Through college and most of her marriage, she carried the turmoil within. "The pain just got bigger and bigger," she says. "My husband didn't have a clue what I was really like, but from the first year I had to sleep with anyone I could get my hands on," Citizen J. recalls, now long separated from her husband and in recovery for the last five years.
"Maybe one of the biggest things I've learned in therapy is how to access support when I first get in trouble," says Citizen J. "There was a time, several years ago, I was feeling suicidal. "I took my razor blade, and cut my arms until I was really bleeding, and then I painted my face with it. I stood in the mirror and I took a picture of myself and I said, 'I am a warrior. I am fierce. I can defeat anyone. I will frighten you with my own blood.'
"Sometimes now I have to be a warrior. Because life is so hard, but I am going to survive.
"I'm just a very lucky person," she says. "There've been a couple of people who I've come across in my life who have saved my life. And for other people, there's been no one there for them, and they weren't saved."
Citizen K. was not nearly so lucky. Born into an abusive and alcoholic household, the father worked, and ignored his son except when it came time for discipline. "I could come home late, and get a board to the head," he recalls. That was before he was 12. Then came the running away from home, the petty crimes, the psychiatric hospitals and outpatient therapy, booze, drugs, more crimes. Today, at 32, Citizen K. spends his time alone in prison solitary confinement, often just looking at his shoes, a series of burglaries and an attempted murder to his name. "It could have been different, if someone had noticed, if anyone had cared," he believes.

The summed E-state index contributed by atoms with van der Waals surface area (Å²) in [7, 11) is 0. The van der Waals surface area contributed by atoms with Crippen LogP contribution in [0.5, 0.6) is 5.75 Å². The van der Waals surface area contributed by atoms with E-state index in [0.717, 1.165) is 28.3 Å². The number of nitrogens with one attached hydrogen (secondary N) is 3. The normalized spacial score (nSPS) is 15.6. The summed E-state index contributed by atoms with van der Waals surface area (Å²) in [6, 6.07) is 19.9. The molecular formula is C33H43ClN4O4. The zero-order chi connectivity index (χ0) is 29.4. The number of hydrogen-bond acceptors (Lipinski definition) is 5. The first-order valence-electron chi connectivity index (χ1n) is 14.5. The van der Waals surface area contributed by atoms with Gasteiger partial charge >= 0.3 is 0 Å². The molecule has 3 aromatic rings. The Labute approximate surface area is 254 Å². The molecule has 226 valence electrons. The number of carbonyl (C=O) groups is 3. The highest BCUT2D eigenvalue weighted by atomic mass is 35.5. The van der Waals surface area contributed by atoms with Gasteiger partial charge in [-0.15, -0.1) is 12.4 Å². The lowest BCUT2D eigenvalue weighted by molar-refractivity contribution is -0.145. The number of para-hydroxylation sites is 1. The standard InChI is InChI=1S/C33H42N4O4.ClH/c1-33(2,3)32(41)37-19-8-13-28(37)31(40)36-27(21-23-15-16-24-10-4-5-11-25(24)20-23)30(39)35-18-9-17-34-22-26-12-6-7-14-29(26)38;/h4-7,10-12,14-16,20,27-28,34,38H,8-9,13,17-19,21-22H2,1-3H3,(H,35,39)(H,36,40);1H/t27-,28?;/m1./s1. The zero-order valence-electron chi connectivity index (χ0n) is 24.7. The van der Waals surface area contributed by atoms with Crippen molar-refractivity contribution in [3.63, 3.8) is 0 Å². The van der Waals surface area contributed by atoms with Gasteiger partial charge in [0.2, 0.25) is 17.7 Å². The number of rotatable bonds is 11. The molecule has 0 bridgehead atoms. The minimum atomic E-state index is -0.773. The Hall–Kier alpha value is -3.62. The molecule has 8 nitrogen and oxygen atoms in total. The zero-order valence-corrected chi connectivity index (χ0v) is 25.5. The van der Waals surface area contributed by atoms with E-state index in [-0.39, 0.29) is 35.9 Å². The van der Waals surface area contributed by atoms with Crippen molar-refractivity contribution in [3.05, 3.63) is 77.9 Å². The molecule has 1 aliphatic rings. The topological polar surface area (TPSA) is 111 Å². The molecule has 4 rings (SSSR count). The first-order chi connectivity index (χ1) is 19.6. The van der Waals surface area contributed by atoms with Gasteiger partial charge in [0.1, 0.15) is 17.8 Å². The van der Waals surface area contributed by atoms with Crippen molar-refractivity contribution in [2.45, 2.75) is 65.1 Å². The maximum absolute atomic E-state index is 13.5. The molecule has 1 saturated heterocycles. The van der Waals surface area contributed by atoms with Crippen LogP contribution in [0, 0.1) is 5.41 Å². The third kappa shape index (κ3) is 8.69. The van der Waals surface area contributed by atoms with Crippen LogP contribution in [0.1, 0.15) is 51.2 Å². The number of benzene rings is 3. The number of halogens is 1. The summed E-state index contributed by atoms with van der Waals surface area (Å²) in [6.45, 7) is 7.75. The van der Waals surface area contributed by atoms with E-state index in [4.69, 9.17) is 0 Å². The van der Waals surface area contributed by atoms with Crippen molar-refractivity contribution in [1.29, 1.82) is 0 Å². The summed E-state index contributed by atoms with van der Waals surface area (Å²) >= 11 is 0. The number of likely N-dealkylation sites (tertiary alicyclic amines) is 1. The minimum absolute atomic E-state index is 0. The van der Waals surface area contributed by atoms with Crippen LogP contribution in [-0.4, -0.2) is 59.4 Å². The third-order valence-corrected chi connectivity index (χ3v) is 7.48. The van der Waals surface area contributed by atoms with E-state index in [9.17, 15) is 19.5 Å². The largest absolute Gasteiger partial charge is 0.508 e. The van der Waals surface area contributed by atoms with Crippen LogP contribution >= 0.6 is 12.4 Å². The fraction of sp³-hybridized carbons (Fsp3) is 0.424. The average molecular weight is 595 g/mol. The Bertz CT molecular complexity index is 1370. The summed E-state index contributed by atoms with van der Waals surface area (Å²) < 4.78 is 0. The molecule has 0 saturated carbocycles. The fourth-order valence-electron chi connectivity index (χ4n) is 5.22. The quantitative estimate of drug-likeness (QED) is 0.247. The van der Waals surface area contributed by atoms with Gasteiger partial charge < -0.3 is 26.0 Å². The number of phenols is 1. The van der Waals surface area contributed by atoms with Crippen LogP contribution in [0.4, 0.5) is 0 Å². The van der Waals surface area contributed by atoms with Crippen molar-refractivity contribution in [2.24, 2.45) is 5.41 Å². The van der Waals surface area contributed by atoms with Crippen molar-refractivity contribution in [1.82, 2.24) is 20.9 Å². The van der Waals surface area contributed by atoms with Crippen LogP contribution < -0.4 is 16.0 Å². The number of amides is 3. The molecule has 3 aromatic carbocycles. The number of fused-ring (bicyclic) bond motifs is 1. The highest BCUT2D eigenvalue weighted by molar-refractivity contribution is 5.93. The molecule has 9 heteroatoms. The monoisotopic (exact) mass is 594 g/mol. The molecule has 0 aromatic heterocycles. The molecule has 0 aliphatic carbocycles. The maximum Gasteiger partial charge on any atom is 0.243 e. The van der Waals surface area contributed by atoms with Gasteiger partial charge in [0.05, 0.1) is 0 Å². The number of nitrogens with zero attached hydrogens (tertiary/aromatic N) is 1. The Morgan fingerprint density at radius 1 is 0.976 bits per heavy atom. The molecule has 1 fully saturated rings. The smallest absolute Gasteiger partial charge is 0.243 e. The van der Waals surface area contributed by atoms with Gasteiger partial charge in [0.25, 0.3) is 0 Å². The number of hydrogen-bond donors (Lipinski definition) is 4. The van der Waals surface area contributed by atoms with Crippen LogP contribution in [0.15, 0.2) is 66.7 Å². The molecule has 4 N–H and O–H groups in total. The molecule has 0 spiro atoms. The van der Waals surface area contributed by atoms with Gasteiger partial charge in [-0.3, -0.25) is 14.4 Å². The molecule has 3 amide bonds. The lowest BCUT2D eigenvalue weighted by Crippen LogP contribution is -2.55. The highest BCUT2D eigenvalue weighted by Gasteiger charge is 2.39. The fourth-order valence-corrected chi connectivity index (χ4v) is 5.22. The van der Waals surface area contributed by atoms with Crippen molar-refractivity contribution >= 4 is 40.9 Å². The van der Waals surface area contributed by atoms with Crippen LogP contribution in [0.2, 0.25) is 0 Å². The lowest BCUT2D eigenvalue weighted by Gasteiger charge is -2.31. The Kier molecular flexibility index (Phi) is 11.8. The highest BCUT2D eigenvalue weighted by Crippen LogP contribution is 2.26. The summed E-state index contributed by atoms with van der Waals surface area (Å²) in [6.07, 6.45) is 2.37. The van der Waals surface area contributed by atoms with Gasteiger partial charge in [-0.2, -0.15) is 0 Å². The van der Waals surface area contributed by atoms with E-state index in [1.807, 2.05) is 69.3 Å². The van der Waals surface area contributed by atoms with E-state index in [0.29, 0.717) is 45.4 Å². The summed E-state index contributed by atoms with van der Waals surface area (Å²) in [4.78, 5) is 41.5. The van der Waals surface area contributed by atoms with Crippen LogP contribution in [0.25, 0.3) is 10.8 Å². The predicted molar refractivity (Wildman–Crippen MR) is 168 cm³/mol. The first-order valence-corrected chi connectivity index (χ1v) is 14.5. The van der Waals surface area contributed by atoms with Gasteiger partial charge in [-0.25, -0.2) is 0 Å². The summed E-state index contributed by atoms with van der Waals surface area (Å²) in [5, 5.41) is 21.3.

"We have criminalized the life of the seriously mentally ill," says Tucson City Court Judge Michael Lex, who heads up one of only a dozen Mental Health Courts in the U.S. "If we can get people into treatment when they're just doing petty misdemeanors, we'd spend a lot less money for jail costs on these folks than we do," says Lex. Tucson is also one of the few cities, Lex points out, to have a set of probation officers at Pima County Superior Court who specialize in dealing with those who qualify for CPSA. "With a lot of cooperation, we've been able to act," says Lex, "which not only saves the community dollars, it saves lives."
Dealing with the most difficult of those citizens with co-occurring disorders is no easy task. They are difficult publicly, and live with private terrors to which few can relate. "But treatment is justified for people who have a risk of dying," believes Paris of McGill University.
The behavioral health system is on the edges of a paradigm shift. Holistic care, not select slices of it, is what integrating programs is about. Occasionally, even the best system may be so overwhelmed by the needs certain citizens present that it pushes these people away, and for a time they may lock themselves in the memory chambers of a nautilus. It is good to know that within behavioral health and the community at large there are people committed to care because it is the right thing to do.
Care can be focused, persevering and kind. Still, there may be those for whom all we can do is say, "Stay as far away as you need to feel safe." And wait.